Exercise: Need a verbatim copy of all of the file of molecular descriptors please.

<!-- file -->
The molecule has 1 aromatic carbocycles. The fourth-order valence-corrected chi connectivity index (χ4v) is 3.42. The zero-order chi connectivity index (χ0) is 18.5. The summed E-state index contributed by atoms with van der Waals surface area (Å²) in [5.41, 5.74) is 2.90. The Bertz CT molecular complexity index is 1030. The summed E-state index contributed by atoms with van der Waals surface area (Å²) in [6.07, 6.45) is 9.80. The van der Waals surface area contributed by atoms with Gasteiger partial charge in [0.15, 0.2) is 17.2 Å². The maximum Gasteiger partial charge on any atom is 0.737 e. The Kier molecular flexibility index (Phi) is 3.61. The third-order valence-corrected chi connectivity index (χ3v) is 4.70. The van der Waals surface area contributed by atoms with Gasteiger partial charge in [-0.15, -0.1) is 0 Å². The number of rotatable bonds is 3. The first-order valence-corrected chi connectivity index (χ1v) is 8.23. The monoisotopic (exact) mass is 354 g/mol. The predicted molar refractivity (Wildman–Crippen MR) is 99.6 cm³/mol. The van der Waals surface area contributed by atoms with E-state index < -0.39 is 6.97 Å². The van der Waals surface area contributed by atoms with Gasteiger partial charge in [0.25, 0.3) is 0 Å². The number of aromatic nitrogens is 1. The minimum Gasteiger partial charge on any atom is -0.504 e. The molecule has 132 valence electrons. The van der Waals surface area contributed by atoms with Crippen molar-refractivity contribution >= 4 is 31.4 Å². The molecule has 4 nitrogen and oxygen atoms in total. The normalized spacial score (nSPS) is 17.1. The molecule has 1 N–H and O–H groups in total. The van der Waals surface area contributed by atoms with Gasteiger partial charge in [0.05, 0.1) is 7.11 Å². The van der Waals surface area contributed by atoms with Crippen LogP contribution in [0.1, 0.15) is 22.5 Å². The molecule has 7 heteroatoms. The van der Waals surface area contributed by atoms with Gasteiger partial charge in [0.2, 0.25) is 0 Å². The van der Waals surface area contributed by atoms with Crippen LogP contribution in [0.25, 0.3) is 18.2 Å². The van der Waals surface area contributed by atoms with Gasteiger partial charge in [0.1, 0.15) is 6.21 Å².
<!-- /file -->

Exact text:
The molecule has 1 aromatic carbocycles. The fourth-order valence-corrected chi connectivity index (χ4v) is 3.42. The zero-order chi connectivity index (χ0) is 18.5. The summed E-state index contributed by atoms with van der Waals surface area (Å²) in [5.41, 5.74) is 2.90. The Bertz CT molecular complexity index is 1030. The summed E-state index contributed by atoms with van der Waals surface area (Å²) in [6.07, 6.45) is 9.80. The van der Waals surface area contributed by atoms with Gasteiger partial charge in [0.15, 0.2) is 17.2 Å². The maximum Gasteiger partial charge on any atom is 0.737 e. The Kier molecular flexibility index (Phi) is 3.61. The third-order valence-corrected chi connectivity index (χ3v) is 4.70. The van der Waals surface area contributed by atoms with Gasteiger partial charge in [-0.15, -0.1) is 0 Å². The number of rotatable bonds is 3. The first-order valence-corrected chi connectivity index (χ1v) is 8.23. The monoisotopic (exact) mass is 354 g/mol. The predicted molar refractivity (Wildman–Crippen MR) is 99.6 cm³/mol. The van der Waals surface area contributed by atoms with E-state index < -0.39 is 6.97 Å². The van der Waals surface area contributed by atoms with Gasteiger partial charge in [0.25, 0.3) is 0 Å². The number of aromatic nitrogens is 1. The minimum Gasteiger partial charge on any atom is -0.504 e. The molecule has 132 valence electrons. The van der Waals surface area contributed by atoms with Crippen molar-refractivity contribution >= 4 is 31.4 Å². The molecule has 4 nitrogen and oxygen atoms in total. The normalized spacial score (nSPS) is 17.1. The molecule has 1 N–H and O–H groups in total. The van der Waals surface area contributed by atoms with Gasteiger partial charge in [0.05, 0.1) is 7.11 Å². The van der Waals surface area contributed by atoms with Crippen LogP contribution in [0.1, 0.15) is 22.5 Å². The molecule has 7 heteroatoms. The van der Waals surface area contributed by atoms with Gasteiger partial charge in [0.2, 0.25) is 0 Å². The van der Waals surface area contributed by atoms with Crippen LogP contribution in [0.25, 0.3) is 18.2 Å². The van der Waals surface area contributed by atoms with Gasteiger partial charge in [0.1, 0.15) is 6.21 Å².